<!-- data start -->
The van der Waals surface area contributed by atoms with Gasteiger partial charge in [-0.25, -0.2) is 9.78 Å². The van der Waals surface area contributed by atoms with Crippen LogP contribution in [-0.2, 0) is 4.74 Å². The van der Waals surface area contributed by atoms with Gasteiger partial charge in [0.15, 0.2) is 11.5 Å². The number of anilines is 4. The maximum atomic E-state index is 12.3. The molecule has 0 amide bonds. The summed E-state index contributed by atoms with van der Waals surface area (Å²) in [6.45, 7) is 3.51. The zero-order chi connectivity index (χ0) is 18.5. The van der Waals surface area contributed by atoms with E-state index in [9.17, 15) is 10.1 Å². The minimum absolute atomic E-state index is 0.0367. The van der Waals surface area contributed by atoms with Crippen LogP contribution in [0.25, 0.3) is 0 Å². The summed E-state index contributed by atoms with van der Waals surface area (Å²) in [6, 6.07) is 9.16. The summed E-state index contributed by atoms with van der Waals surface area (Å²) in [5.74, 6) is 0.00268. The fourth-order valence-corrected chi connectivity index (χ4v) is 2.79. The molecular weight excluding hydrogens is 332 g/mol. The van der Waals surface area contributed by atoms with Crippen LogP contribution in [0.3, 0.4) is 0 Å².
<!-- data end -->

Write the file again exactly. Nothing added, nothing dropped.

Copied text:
The van der Waals surface area contributed by atoms with Gasteiger partial charge in [-0.25, -0.2) is 9.78 Å². The van der Waals surface area contributed by atoms with Crippen LogP contribution in [-0.2, 0) is 4.74 Å². The van der Waals surface area contributed by atoms with Gasteiger partial charge in [0.15, 0.2) is 11.5 Å². The number of anilines is 4. The maximum atomic E-state index is 12.3. The molecule has 0 amide bonds. The summed E-state index contributed by atoms with van der Waals surface area (Å²) in [6.45, 7) is 3.51. The zero-order chi connectivity index (χ0) is 18.5. The van der Waals surface area contributed by atoms with E-state index in [9.17, 15) is 10.1 Å². The minimum absolute atomic E-state index is 0.0367. The van der Waals surface area contributed by atoms with Crippen LogP contribution in [0.25, 0.3) is 0 Å². The summed E-state index contributed by atoms with van der Waals surface area (Å²) in [6, 6.07) is 9.16. The summed E-state index contributed by atoms with van der Waals surface area (Å²) in [5.74, 6) is 0.00268. The fourth-order valence-corrected chi connectivity index (χ4v) is 2.79. The molecular weight excluding hydrogens is 332 g/mol. The van der Waals surface area contributed by atoms with Crippen LogP contribution in [0.3, 0.4) is 0 Å².